The British Columbia Institute of Technology recently asked me to speak to new students about my career path. What are my recommendations for a successful career? for learning software development? Here are seven ideas (since I am a magician, I called them "magic" tricks to career success).

Career Success

  1. Become a code butler. This is hard because most people will disagree with this approach. You're not the boss. Your job is to provide information and to do what you're told. That's why they pay us the big bucks.
  2. Guard your life. Do not work too hard. It can be tempting to work more than 40 hours per week. If you do work more than 40, make a hard stop at 50. If necessary, reactivate your life: plan enjoyable activities, self-care, and involvement with family and friends.
  3. Set S.M.A.R.T. Goals. Specific, measurable, action-oriented, realistic, and time-limited. Distinguish between ultimate and immediate goals (hint: the latter should take less than one hour). Write down your ultimate goals somewhere. It does not matter where. I wrote down some goals on my blog.
  4. Embrace dialectic. Question yourself. Aspire to Socratic disinterest. Expose your ideas to the light of day: write a blog, write a book, contribute to open source, answer forum questions, share your ideas in public presentations.
  5. Make a serious study of assertiveness. This will also involve learning to keep your anger on a leash and learning to make your fear your agenda. The Assertiveness Workbook by Randy Paterson is a terrific resource.
  6. Let go of perfection. Focus on 80%. Avoid demanding perfection of yourself and of others. Realize that few people demand perfection of you. If they do, that's where assertive becomes helpful.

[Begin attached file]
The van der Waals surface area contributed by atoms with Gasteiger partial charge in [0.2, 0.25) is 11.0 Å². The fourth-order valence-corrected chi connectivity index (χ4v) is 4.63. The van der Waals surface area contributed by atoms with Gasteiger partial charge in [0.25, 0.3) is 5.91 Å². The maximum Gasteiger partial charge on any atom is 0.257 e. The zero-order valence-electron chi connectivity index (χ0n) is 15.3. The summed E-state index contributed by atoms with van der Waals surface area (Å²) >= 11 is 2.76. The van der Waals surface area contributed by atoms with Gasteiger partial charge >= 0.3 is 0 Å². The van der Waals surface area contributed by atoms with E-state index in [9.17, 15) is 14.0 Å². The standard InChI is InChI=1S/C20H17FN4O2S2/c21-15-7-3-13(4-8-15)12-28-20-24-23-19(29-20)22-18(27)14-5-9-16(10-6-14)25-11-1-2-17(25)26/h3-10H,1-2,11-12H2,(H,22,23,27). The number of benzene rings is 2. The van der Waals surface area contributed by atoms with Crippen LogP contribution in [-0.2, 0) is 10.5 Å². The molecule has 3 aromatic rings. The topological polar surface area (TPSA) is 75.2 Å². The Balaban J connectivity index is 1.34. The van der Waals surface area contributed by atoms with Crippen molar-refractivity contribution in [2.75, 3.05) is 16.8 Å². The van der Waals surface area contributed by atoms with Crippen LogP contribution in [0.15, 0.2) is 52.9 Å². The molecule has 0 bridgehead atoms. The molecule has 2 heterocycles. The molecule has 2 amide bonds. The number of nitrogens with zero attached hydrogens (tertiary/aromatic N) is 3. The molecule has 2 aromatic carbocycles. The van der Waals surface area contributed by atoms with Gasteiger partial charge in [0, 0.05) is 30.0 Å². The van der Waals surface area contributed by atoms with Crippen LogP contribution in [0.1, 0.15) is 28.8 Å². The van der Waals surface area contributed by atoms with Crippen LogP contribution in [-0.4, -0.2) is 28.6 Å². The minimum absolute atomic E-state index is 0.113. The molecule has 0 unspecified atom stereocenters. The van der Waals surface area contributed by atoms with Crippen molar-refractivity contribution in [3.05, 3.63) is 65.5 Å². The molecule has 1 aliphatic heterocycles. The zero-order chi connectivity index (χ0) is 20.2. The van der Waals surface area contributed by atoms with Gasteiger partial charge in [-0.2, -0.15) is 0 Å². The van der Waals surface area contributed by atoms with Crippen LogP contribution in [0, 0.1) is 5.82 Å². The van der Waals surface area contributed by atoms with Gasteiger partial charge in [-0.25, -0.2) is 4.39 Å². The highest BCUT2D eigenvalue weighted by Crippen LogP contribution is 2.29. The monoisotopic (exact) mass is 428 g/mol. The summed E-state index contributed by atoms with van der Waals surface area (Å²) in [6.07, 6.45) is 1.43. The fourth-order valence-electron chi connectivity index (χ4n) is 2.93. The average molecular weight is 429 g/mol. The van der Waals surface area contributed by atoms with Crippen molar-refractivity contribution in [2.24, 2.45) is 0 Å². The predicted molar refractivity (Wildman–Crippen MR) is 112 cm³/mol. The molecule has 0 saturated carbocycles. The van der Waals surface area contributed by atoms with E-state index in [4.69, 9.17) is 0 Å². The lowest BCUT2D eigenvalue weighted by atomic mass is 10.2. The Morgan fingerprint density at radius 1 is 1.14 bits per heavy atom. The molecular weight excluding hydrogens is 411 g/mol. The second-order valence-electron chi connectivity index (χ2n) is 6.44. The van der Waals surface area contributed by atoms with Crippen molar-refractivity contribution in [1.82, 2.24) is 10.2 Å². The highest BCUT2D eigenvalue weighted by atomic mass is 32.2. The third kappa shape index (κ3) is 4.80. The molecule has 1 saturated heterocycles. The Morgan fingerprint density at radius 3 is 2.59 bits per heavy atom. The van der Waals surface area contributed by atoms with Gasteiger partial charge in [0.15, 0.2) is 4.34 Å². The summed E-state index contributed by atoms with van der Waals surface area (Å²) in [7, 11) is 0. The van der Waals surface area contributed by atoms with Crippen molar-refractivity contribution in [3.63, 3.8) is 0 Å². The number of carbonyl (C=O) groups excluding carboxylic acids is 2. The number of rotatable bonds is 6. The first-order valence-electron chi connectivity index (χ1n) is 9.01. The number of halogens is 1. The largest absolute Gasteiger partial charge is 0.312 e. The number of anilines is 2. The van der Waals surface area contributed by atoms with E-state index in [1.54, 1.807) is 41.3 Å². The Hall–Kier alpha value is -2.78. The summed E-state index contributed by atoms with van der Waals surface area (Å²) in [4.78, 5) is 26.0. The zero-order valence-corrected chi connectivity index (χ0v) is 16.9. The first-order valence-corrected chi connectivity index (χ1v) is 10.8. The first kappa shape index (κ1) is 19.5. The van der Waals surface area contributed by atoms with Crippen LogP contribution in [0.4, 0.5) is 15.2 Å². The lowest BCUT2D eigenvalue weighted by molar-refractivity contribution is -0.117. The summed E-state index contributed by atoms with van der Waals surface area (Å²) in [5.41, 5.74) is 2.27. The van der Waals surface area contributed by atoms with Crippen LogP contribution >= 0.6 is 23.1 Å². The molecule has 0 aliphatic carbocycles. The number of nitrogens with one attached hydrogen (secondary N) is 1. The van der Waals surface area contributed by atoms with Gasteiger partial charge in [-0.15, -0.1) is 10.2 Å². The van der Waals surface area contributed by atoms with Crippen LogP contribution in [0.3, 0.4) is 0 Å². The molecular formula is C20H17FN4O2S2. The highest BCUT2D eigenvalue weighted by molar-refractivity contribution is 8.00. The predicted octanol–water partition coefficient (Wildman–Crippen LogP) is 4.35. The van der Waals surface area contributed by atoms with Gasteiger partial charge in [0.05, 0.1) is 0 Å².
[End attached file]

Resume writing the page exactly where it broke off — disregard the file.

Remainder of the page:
7. Keep your appointment with your Self. There is something inside us all that is worth listening to. Some Jungian's call it Self, some Christians call it God, some Buddhists call it Buddha Nature... whatever it is, it summons us to do something with our life. Without violating practical responsibilities (the mortgage and RESP payments are important), answering this call, to the extent possible, gives our life meaning, purpose, and passion. "What would you do if your life were important?"

Learning Software Development

  1. Read the official docs or specifications. The effort is worth it. Blog posts and StackOverflow answers can be very helpful; the official documentation and specifications, though, teach us much more. Find the RFCs. Refer to them directly.
  2. Focus on fundamentals. Learn design patterns, algorithms, and security. Knowledge of these will pay far greater dividends than will knowledge of the newest technology fad.
  3. Go deep on one language, topic or framework. It does not really matter which one. I chose C#.NET. It is worth checking out trends to make sure to choose one that might also lead to employment.